Earlier in the Fringe I was contacted by Lousie Ahl, a Swedish born, Glasgow-based performance artist to participate as the ‘voice of the critic’ in her show Intercourse at the pop up Hunt and Darton Cafe. Starting life as a research project with critic Gareth Vile, Intercourse, performed by Ahl’s ego Ultimate Dancer, is collection of artfully performed provocations, looking at the relationship between critic, artist and audience and the fluidity between the perceived barriers between these. By focusing on the voice of each we explore how they speak, what they can say and how freely the conversation flows.
As a participant in two shows, I heard Ahl’s performance before I saw it. Sitting backstage beside the disabled loo I was able to only catch glimpses of the audience’s expressions through the gaps in the black curtains. I made a story in my head to accompany the noises I heard: the echoes and stamping feet, the ticking metronome and vocal gymnastics flipping from pleasure to pain to trauma and back again.
And then, all of a sudden, it was my turn. My role was to discuss for a full five minutes my interpretation of the voice of the critic. I was given a platform to express this as I wished. I was timed. The conscious lining up of art and criticism felt bold and raw, making me self conscious, and prompting a list of questions: how can one convincingly analyse an experience? How can we vocalise even basically, even internally how something effects us, what it really means, let alone put it into print, make it permanent? The art of criticism can seem like a wrestling match where a shifting, engaging dramatic moment is shoe-horned too comfortably into an article, and then closed off from further discussion. Sometimes the desire to write something neat and contained overshadows the reality of a piece which is far less tangible. Does the writing of criticism signify the performance is over? Or does the nature of performance art render such responses in some way impotent.
In my five minutes, battling nerves, I moved onto my individual problems with the voice of the critic in Edinburgh: the star ratings, lanyard envy and the co-dependency and sense of desperation on both sides. I gabbled and turned red and empathised with performers, and ultimately gained an insight into how art is absorbed, repackaged and then shuttled back to the performer studded with stars but often not fully engaged with.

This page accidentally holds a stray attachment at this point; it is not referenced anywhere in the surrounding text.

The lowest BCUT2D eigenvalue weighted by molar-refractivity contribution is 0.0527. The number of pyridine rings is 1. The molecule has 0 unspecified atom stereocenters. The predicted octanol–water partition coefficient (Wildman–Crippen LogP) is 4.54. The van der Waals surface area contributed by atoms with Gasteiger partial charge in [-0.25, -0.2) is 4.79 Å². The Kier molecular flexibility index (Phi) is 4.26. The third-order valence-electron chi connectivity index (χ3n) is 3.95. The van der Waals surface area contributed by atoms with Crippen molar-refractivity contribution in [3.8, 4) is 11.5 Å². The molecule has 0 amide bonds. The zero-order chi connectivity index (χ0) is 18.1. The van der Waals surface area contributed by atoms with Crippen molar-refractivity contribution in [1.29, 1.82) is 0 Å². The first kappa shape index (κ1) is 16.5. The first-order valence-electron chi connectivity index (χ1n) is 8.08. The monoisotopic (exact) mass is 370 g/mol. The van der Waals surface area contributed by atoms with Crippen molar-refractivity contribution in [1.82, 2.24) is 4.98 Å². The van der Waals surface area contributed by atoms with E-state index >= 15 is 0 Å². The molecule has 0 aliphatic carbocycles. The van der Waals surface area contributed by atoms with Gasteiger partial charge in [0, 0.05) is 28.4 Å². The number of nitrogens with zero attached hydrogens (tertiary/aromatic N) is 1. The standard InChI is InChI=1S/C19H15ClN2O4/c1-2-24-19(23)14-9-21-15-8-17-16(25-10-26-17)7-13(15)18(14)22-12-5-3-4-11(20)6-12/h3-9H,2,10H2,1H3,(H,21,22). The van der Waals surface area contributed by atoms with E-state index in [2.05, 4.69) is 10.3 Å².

I was able to watch the second performance squeezed in as lines of audience members sat on the floor. This was Intercourse writ large, sprawling across one –sided dialogues and shoving the artists’ words in the mouths of audience members. Reliant on subtext I felt encouraged once more to weave my own stories around the event. At points I noticed people on the street, watching the performance through the window: the audience as voyeur.
Intercourse is a challenging show, and due to my ignorance of performance-art, my main concern was a fear of ‘not getting it’. While often funny and extremely watchable there remained a worry for me that the piece would leave me behind in a flurry of in-jokes or references. This seemed an appropriate topic for my five minute talk – drawing upon Ahl’s artful ability to flit between affection and alienation with the audience.
My experience of Intercourse threw up possibilities in regard to the voice of the critic, reminding me that sometimes for the fear of ‘not getting it’ the critic, in wishing to display what she knows can forget what she sees. Too often the result reads like a blunt and ultimately blind airing of ego rather than an engaged response to a performance in the here and now. Too often the voice of the critic becomes bogged down in the idea of what criticism should looks like or how it is negotiated within the web of PR and marketing, something which is especially true during the art-meat-market-madness of the Fringe. The fringe reviewer consumes shows like chicken nuggets and processes everything too quickly, too hungrily. If this is to change the voice of the critic should be allowed the same freedoms as the artist: the power and honesty to go with intuition as the primary resource for responding to art. They should forget about ‘not getting it’ with and reframe the conversation to focus on ‘this is what I got’.